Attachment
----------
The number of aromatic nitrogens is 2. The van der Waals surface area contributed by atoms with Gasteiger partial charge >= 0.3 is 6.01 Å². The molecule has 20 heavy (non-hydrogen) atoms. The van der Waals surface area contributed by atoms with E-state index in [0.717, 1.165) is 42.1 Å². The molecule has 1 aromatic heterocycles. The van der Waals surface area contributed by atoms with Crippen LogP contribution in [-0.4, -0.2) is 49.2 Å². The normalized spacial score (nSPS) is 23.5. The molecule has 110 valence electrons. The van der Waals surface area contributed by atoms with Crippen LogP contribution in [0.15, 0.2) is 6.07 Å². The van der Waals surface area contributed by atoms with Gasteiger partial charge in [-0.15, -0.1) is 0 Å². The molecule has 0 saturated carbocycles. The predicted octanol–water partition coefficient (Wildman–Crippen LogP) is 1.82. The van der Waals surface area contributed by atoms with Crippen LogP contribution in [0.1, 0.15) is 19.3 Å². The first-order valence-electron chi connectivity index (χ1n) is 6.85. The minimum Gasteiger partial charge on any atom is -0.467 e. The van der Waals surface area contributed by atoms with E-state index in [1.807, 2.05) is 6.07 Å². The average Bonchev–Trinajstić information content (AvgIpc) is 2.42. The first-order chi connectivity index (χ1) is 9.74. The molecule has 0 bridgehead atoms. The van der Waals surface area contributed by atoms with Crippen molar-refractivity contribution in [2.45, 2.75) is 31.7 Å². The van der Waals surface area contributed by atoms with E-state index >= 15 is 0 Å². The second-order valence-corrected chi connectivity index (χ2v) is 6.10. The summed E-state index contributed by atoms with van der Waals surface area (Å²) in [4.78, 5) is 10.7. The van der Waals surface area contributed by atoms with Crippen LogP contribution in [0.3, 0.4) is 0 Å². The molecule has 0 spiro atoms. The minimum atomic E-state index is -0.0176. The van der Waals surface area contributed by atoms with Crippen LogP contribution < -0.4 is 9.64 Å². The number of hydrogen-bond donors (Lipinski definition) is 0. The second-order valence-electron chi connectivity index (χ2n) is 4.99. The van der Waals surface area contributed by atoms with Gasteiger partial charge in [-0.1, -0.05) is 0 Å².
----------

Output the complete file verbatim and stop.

The number of aromatic nitrogens is 2. The van der Waals surface area contributed by atoms with Gasteiger partial charge >= 0.3 is 6.01 Å². The molecule has 20 heavy (non-hydrogen) atoms. The van der Waals surface area contributed by atoms with E-state index in [0.717, 1.165) is 42.1 Å². The molecule has 1 aromatic heterocycles. The van der Waals surface area contributed by atoms with Crippen LogP contribution in [-0.4, -0.2) is 49.2 Å². The normalized spacial score (nSPS) is 23.5. The molecule has 110 valence electrons. The van der Waals surface area contributed by atoms with Crippen LogP contribution in [0.15, 0.2) is 6.07 Å². The van der Waals surface area contributed by atoms with Gasteiger partial charge in [-0.15, -0.1) is 0 Å². The molecule has 0 saturated carbocycles. The predicted octanol–water partition coefficient (Wildman–Crippen LogP) is 1.82. The van der Waals surface area contributed by atoms with Crippen LogP contribution in [0.1, 0.15) is 19.3 Å². The first-order valence-electron chi connectivity index (χ1n) is 6.85. The minimum Gasteiger partial charge on any atom is -0.467 e. The van der Waals surface area contributed by atoms with E-state index in [1.807, 2.05) is 6.07 Å². The average Bonchev–Trinajstić information content (AvgIpc) is 2.42. The first-order chi connectivity index (χ1) is 9.74. The molecule has 0 bridgehead atoms. The van der Waals surface area contributed by atoms with Crippen molar-refractivity contribution in [2.45, 2.75) is 31.7 Å². The van der Waals surface area contributed by atoms with E-state index >= 15 is 0 Å². The second-order valence-corrected chi connectivity index (χ2v) is 6.10. The summed E-state index contributed by atoms with van der Waals surface area (Å²) in [4.78, 5) is 10.7. The van der Waals surface area contributed by atoms with Crippen LogP contribution in [0.3, 0.4) is 0 Å². The molecule has 0 spiro atoms. The minimum atomic E-state index is -0.0176. The van der Waals surface area contributed by atoms with Crippen LogP contribution < -0.4 is 9.64 Å². The number of hydrogen-bond donors (Lipinski definition) is 0. The second-order valence-electron chi connectivity index (χ2n) is 4.99. The van der Waals surface area contributed by atoms with Gasteiger partial charge in [-0.1, -0.05) is 0 Å².